Today's News / Facility Safety

Kansas grain company cuts workplace injury rates in half

December 7, 2012
KEYWORDS farmway / grain / hazards / health / safety
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Farmway employeesA Kansas grain operation that was experiencing higher-than-national-average injury and illness rates has achieved a sharp reduction in those rates -- with some assistance from the Kansas Department of Labor.

Farmway Cooperative, Inc. of Beloit, Kan., contacted the Kansas On-site Consultation Program, a division of the Kansas Department of Labor, to help the grain handling company implement an effective safety and health management system. During the initial On-site Consultation visit, the KDOL consultant identified hazards regarding fall protection, inadequate machine guarding and improper documentation within their written safety and health procedures. Farmway immediately took action to address these hazards by placing machine guards on equipment and correcting railing issues to prevent falls. Additionally, Farmway created a safety committee, which included management and employees, to review and discuss safety issues on a monthly basis.

After these changes were implemented, Farmway achieved a nearly 50 percent reduction in the number of injuries and illnesses at its 19 worksites, earning it recognition in OSHA's Safety and Health Achievement Recognition Program, which recognizes small employers who operate an exemplary safety and health management system. "Working with KDOL consultants helped bring our company to the next level of safety awareness, which in turn changed our safety culture within Farmway," said David Edwards, Farmway's Safety Director this fall. "Our dollar value of workman's compensation has been reduced." To learn more, visit Farmway's Small Business Success Stories page.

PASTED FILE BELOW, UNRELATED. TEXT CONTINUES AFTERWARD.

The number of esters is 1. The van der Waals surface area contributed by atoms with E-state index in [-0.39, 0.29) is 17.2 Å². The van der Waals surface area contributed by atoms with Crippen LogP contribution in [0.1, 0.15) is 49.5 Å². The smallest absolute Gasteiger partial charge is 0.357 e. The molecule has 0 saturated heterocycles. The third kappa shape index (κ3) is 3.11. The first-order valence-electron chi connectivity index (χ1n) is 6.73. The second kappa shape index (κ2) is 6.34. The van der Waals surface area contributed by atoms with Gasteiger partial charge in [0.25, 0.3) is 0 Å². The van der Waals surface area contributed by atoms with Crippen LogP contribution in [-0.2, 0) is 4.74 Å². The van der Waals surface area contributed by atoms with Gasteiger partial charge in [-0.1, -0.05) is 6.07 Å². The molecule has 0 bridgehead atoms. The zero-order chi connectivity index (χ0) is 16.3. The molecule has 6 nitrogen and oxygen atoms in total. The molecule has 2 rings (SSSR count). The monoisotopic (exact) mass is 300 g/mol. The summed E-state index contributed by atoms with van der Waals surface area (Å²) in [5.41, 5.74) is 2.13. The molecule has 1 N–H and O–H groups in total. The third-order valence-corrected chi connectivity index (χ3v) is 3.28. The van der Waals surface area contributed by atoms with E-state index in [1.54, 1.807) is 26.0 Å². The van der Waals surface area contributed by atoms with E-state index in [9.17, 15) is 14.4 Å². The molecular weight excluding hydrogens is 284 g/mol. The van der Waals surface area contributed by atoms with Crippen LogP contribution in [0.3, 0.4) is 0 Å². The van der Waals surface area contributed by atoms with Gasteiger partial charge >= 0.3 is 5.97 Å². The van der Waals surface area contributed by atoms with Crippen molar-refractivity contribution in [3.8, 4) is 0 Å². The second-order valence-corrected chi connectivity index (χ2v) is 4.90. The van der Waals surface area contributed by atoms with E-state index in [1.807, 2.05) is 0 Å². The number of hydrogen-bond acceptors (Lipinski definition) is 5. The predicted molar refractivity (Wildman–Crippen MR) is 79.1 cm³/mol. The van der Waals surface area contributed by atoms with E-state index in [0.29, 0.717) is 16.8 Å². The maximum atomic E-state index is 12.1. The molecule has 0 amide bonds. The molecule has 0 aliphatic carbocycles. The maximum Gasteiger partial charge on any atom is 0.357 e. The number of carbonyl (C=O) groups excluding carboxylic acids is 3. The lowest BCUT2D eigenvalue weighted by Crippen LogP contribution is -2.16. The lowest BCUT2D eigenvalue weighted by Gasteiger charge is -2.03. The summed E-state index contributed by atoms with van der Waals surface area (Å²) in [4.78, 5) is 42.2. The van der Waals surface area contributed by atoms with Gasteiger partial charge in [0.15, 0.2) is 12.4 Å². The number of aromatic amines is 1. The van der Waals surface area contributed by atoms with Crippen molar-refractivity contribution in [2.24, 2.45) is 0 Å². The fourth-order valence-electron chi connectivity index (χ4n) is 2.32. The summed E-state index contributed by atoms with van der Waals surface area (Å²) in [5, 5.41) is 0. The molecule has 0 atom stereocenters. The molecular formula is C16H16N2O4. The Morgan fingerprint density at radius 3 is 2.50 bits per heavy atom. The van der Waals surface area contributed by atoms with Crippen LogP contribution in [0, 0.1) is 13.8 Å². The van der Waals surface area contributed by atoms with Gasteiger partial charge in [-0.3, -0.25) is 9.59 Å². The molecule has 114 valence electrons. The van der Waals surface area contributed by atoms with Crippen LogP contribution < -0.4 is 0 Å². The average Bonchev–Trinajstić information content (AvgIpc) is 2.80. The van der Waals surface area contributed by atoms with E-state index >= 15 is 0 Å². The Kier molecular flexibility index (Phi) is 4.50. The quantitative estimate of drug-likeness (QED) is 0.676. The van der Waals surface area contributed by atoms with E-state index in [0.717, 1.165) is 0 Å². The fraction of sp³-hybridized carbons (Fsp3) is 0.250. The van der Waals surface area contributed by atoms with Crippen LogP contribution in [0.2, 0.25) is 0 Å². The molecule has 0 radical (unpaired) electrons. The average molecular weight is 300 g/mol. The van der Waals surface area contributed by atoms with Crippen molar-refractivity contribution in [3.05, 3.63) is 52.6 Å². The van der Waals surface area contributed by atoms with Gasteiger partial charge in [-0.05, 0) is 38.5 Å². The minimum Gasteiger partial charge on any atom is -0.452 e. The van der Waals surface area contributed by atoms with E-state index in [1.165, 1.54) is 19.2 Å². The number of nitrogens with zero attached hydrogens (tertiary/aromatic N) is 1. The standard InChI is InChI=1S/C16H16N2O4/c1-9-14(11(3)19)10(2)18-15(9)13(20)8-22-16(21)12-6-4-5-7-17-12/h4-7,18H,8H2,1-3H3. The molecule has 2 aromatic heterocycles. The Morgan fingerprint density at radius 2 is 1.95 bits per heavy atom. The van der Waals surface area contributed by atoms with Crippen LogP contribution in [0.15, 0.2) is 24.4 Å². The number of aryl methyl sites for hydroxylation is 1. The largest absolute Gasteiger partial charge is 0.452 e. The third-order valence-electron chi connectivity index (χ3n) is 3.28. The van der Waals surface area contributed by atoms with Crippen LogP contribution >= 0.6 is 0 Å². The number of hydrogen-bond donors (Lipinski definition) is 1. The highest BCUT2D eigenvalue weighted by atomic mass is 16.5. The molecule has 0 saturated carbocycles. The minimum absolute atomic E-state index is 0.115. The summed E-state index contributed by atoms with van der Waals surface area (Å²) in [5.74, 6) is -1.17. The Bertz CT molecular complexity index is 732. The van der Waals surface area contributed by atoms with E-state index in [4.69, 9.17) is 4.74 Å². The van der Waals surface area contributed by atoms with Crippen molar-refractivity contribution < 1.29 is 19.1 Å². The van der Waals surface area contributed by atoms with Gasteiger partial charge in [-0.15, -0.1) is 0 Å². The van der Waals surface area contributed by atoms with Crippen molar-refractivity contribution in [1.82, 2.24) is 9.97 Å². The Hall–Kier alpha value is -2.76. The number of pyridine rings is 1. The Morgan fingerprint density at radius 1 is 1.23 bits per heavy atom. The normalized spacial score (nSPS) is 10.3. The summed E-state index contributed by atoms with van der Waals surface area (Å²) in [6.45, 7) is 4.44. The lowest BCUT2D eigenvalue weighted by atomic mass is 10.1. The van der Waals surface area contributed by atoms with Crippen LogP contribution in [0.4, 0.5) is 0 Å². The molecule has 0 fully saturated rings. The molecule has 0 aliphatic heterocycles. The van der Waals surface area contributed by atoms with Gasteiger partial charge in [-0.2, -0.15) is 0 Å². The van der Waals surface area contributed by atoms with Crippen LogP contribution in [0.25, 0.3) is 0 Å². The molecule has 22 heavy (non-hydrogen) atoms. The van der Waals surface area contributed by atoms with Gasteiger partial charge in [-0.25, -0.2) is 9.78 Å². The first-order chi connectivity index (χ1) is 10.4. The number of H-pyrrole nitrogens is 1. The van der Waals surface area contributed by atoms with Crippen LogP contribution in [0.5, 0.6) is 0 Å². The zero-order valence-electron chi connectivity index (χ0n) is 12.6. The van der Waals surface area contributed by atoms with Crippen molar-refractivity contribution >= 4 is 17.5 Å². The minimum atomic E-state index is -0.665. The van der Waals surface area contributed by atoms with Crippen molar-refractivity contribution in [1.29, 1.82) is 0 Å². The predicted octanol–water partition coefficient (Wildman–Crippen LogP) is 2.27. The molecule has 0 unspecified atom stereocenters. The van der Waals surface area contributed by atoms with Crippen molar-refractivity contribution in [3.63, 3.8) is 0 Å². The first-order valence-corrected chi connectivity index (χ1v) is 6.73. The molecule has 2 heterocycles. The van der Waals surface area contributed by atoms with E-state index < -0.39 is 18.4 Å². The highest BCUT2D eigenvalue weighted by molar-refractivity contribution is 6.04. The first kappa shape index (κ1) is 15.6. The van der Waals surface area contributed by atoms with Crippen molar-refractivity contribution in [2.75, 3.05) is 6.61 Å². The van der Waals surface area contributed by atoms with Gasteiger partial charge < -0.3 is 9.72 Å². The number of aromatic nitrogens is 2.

OSHA's On-site Consultation Program offers free and confidential advice to small and medium-sized businesses in all states across the country, with priority given to high-hazard worksites. As part of the program, safety and health professionals from state agencies or universities work with employers to identify workplace hazards, provide advice on compliance with OSHA standards, and assist in establishing injury and illness prevention programs.

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